Earlier, you created some flavor dimensions and added a basic configuration. You learned about applicationIdSuffix and versionNameSuffix, but there are more properties. In this section, you’ll review the most common ones.

Signing configs

As you learned in earlier chapters, any version you upload to a store, like the Google Play Store, will need signing for security and identifying your app.

signingConfigs {
  amazon_release {
      storeFile file("myreleasekey.keystore")
      storePassword "password"
      keyAlias "MyReleaseKey"
      keyPassword "password"
  }
}
amazon {
  ...
  signingConfig signingConfigs.amazon_release
}

Build config fields

Build variants have another powerful property: buildConfigField. It’s a property that lets you create static constants available at runtime. The values you put there usually flag your app content. Take a look at an example.

buildConfigField "boolean", "IS_PRODUCTION", "false"

Creating source sets for different variants

Build variants let you customize each variant’s assets.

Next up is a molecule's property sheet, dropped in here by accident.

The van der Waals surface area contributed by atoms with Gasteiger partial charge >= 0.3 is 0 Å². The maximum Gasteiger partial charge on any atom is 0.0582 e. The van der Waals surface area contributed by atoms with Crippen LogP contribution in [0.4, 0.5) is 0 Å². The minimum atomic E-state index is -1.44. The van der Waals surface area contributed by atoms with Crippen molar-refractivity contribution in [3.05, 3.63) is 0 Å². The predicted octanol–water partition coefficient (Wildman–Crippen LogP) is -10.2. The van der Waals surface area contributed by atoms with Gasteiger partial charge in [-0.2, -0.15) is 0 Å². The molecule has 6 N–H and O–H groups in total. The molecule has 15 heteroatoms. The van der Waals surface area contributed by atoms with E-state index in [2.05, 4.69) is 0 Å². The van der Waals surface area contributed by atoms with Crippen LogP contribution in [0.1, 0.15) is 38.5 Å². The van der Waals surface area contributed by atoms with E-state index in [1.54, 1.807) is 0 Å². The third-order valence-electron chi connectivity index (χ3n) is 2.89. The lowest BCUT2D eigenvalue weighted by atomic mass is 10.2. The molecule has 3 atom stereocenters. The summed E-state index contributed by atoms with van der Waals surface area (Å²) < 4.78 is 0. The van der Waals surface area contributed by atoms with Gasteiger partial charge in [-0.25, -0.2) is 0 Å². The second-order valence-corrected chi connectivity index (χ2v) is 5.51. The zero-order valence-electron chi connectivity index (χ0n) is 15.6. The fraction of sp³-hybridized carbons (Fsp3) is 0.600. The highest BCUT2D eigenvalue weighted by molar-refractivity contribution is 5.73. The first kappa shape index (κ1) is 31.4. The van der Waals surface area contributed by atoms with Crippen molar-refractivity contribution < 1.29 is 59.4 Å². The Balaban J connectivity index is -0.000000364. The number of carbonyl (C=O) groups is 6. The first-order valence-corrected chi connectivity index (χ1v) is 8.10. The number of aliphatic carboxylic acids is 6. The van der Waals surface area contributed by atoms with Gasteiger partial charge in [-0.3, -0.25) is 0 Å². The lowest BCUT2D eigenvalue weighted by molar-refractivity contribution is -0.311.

Manually creating folders for specific build variants

To create specific files that are only available for one build variant, you can create another folder at the same level as main. Test it out by creating a new folder named ‘debug’.

Using Android Studio to create folders for specific build variants

Of course, Android Studio wouldn’t leave you hanging without a tool for this process. Right-click Project’s src. Then select New ▸ Folder ▸ Java Folder.

Creating files to target a build variant with Android Studio

You can also create these folders by creating a file that targets one of your build variants and letting Android Studio handle folder creation.

Key points

  • Build variants are the combination of build types and build flavors
  • Use build flavors to customize various versions of the same code where you get separate builds that share code but have key differences.
  • You need to specify an applicationId or applicationIdSuffix for each flavor you create because two apps can’t have the same application id when uploaded to any store.
  • You need to assign each flavor to a flavor dimension.
  • You create build flavors in your Gradle files, similar to how you create build variants. Each has its purpose.
  • Use variant filters to avoid a clutter of build flavors and build types that you won’t use.
  • You can add any assets or classes to a specific build variant by navigating to Android Studio’s Project view, creating a folder with the same name as the targeted variant and placing a Java file inside.

Have a technical question? Want to report a bug? You can ask questions and report bugs to the book authors in our official book forum here.